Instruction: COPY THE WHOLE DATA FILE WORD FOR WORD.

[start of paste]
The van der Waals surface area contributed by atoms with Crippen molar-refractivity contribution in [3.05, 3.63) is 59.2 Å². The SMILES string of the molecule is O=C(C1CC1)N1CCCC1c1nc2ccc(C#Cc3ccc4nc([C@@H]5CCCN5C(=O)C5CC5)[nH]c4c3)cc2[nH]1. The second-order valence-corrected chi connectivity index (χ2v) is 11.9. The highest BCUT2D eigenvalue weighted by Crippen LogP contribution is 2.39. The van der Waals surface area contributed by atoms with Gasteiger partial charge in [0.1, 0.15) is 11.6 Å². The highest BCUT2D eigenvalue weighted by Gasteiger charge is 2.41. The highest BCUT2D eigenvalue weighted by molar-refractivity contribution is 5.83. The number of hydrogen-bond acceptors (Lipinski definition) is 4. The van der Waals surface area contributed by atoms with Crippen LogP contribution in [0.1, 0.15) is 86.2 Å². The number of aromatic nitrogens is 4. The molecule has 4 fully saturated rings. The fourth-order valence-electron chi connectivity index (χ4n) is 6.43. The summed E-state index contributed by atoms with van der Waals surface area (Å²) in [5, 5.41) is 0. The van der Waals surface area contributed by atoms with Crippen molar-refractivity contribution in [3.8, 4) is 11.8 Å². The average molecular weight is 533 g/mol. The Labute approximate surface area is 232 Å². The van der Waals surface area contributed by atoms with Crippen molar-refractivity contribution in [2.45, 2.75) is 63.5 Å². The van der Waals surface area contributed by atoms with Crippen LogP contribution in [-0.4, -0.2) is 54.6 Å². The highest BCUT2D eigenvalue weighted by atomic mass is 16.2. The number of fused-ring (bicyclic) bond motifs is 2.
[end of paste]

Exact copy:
The van der Waals surface area contributed by atoms with Crippen molar-refractivity contribution in [3.05, 3.63) is 59.2 Å². The SMILES string of the molecule is O=C(C1CC1)N1CCCC1c1nc2ccc(C#Cc3ccc4nc([C@@H]5CCCN5C(=O)C5CC5)[nH]c4c3)cc2[nH]1. The second-order valence-corrected chi connectivity index (χ2v) is 11.9. The highest BCUT2D eigenvalue weighted by Crippen LogP contribution is 2.39. The van der Waals surface area contributed by atoms with Gasteiger partial charge in [0.1, 0.15) is 11.6 Å². The highest BCUT2D eigenvalue weighted by Gasteiger charge is 2.41. The highest BCUT2D eigenvalue weighted by molar-refractivity contribution is 5.83. The number of hydrogen-bond acceptors (Lipinski definition) is 4. The van der Waals surface area contributed by atoms with Crippen LogP contribution in [0.1, 0.15) is 86.2 Å². The number of aromatic nitrogens is 4. The molecule has 4 fully saturated rings. The fourth-order valence-electron chi connectivity index (χ4n) is 6.43. The summed E-state index contributed by atoms with van der Waals surface area (Å²) in [5, 5.41) is 0. The van der Waals surface area contributed by atoms with Crippen molar-refractivity contribution in [3.8, 4) is 11.8 Å². The average molecular weight is 533 g/mol. The Labute approximate surface area is 232 Å². The van der Waals surface area contributed by atoms with Crippen molar-refractivity contribution in [2.45, 2.75) is 63.5 Å². The van der Waals surface area contributed by atoms with Crippen LogP contribution in [-0.4, -0.2) is 54.6 Å². The highest BCUT2D eigenvalue weighted by atomic mass is 16.2. The number of fused-ring (bicyclic) bond motifs is 2.